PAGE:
The 2021 Edelman Trust Barometer recently reported that, with trust in societal leaders plummeting, CEOs should step in to offer guidance and direction to their stakeholders.

Rather than waiting for governments to impose change, 66% of respondents felt that CEOs were best placed to take the lead. Similarly, a massive 86% said they believed CEOs should lead the charge, by publicly speaking out about topics ranging from the pandemic and job automation, to societal issues and local comminity issues.

Establishing and cultivating a profile as a vocal, credible thought-leader is increasingly a role embraced by C-suite execs. Marketers can work closely with their CEO to build a strategy that remains authentic to the CEO’s views and expertise, while aligning with the company’s core values.

The benefits of thought leadership

Thought leadership involves the development and sharing of opinions that challenge the status quo and drive greater innovation. By engaging in thought leadership, CEOs can become visible figureheads for their companies, driving organisational (and even societal) change, industry best practice, and help set the news agenda. This, in turn, can bring greater business opportunities. As Carl Arntzen, CEO of Worcester Bosch explains, “People like to relate to an individual, not a whole company. As the voice and image of Worcester Bosch, it’s part of my job to put out the correct values and promote the culture and messaging we are developing.”

Ways to get a message across

This can take many forms, from speaking at conferences to doing media outreach and writing regular LinkedIn or blog posts, to carrying out research and publishing white papers.

The top external activities that senior executives feel their CEOs should be involved in are:

  1. Speaking at industry conferences.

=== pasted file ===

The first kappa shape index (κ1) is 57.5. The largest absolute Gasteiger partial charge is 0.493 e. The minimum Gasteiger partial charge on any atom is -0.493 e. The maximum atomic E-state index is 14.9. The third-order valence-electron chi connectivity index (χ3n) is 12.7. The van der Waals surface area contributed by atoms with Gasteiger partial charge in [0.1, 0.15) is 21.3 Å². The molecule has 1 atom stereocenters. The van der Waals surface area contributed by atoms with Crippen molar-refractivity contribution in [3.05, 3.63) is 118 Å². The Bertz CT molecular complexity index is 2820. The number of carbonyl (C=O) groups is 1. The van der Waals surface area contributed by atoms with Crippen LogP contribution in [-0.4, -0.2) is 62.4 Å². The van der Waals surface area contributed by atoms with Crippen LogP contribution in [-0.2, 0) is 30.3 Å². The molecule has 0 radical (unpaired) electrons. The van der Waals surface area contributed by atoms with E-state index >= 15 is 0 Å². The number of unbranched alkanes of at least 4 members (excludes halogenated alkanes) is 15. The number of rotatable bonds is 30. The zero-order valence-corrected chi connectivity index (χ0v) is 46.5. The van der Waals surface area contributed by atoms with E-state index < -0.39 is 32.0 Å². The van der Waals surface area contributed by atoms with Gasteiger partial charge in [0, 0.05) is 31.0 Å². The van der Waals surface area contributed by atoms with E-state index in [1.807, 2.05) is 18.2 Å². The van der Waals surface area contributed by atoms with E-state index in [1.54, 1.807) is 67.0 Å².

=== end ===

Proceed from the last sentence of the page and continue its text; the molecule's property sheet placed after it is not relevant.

2. Being accessible to the news media.
  3. Being visible on the company website.
  4. Sharing new insights and trends with the public.
  5. Being active in their local communities.
  6. Taking a position on issues that affect society at large.

Aligning with your CEO’s preferences

The tactics you choose largely depends on your CEO’s preferences, your audience, and your message. Richard Branson, for example, regularly updates followers via LinkedIn and his blog. Meanwhile, Kimberley Bryant, CEO of Black Girls Code regularly gives media interviews about her experience in teaching programming to black girls who are underrepresented in technology careers.

A persona exercise can help to identify what formats will work best for your CEO. Is your CEO an academic, an innovator, or a creative? What do they feel passionate about and what’s their vision? Are they casual or formal, bold or reserved?

Being authentic

Whatever you decide, make sure your efforts are authentic. Choose topics and content formats that your CEO feels passionate about. This will make your CEO’s messages unique in the market, giving others a contribution that’s more valuable.

At the start of the global lockdown, Stewart Butterfield, CEO of Slack, gained many followers thanks to a long, authentic Twitter thread that shed light on being the CEO of Slack in the time of Coronavirus. It proved so successful because it was honest and offered a view that only he could share, in a timely way.

Not a sprint

It’s worth remembering that thought leadership is a marathon, not a sprint. Building an engaged audience, along with credibility and visibility takes time and effort. By consistently sharing your CEO’s views and experience, the followers – and revenue – will eventually follow.

To discuss how your marketing plans can be supported by the Henley Group, get in touch with our team today:


The Henley Group is a B2B integrated communications agency, based in Henley-on-Thames, UK. We specialise in public relations, content marketing, corporate communications and strategic consulting for clients in the UK and overseas. We advise, plan, produce and deliver engaging communication programmes for clients across a range of B2B sectors.